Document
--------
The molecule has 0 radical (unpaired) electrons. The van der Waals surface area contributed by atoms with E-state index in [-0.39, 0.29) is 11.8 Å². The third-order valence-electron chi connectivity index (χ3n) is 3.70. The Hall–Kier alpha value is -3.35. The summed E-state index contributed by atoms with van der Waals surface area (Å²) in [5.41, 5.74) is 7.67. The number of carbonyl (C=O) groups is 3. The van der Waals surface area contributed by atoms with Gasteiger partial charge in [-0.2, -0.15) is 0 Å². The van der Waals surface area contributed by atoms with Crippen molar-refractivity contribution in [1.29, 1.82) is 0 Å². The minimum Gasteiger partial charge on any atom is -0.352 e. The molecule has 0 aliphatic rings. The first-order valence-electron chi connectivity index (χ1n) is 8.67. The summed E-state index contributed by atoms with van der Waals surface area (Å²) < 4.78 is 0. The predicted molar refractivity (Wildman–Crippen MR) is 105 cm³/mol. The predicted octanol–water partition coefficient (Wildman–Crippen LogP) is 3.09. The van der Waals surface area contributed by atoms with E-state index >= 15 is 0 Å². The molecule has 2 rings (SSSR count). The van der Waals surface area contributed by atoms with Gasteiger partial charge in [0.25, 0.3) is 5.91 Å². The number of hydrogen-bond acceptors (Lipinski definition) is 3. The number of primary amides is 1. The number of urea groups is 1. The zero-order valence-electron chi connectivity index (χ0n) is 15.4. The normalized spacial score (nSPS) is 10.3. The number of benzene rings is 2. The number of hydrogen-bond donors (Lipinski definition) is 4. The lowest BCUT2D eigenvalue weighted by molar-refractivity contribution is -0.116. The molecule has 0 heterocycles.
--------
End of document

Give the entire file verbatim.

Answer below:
The molecule has 0 radical (unpaired) electrons. The van der Waals surface area contributed by atoms with E-state index in [-0.39, 0.29) is 11.8 Å². The third-order valence-electron chi connectivity index (χ3n) is 3.70. The Hall–Kier alpha value is -3.35. The summed E-state index contributed by atoms with van der Waals surface area (Å²) in [5.41, 5.74) is 7.67. The number of carbonyl (C=O) groups is 3. The van der Waals surface area contributed by atoms with Gasteiger partial charge in [-0.2, -0.15) is 0 Å². The van der Waals surface area contributed by atoms with Crippen molar-refractivity contribution in [1.29, 1.82) is 0 Å². The minimum Gasteiger partial charge on any atom is -0.352 e. The molecule has 0 aliphatic rings. The first-order valence-electron chi connectivity index (χ1n) is 8.67. The summed E-state index contributed by atoms with van der Waals surface area (Å²) < 4.78 is 0. The predicted molar refractivity (Wildman–Crippen MR) is 105 cm³/mol. The predicted octanol–water partition coefficient (Wildman–Crippen LogP) is 3.09. The van der Waals surface area contributed by atoms with E-state index >= 15 is 0 Å². The molecule has 2 rings (SSSR count). The van der Waals surface area contributed by atoms with Gasteiger partial charge in [0.25, 0.3) is 5.91 Å². The number of hydrogen-bond acceptors (Lipinski definition) is 3. The number of primary amides is 1. The number of urea groups is 1. The zero-order valence-electron chi connectivity index (χ0n) is 15.4. The normalized spacial score (nSPS) is 10.3. The number of benzene rings is 2. The number of hydrogen-bond donors (Lipinski definition) is 4. The lowest BCUT2D eigenvalue weighted by molar-refractivity contribution is -0.116. The molecule has 0 heterocycles.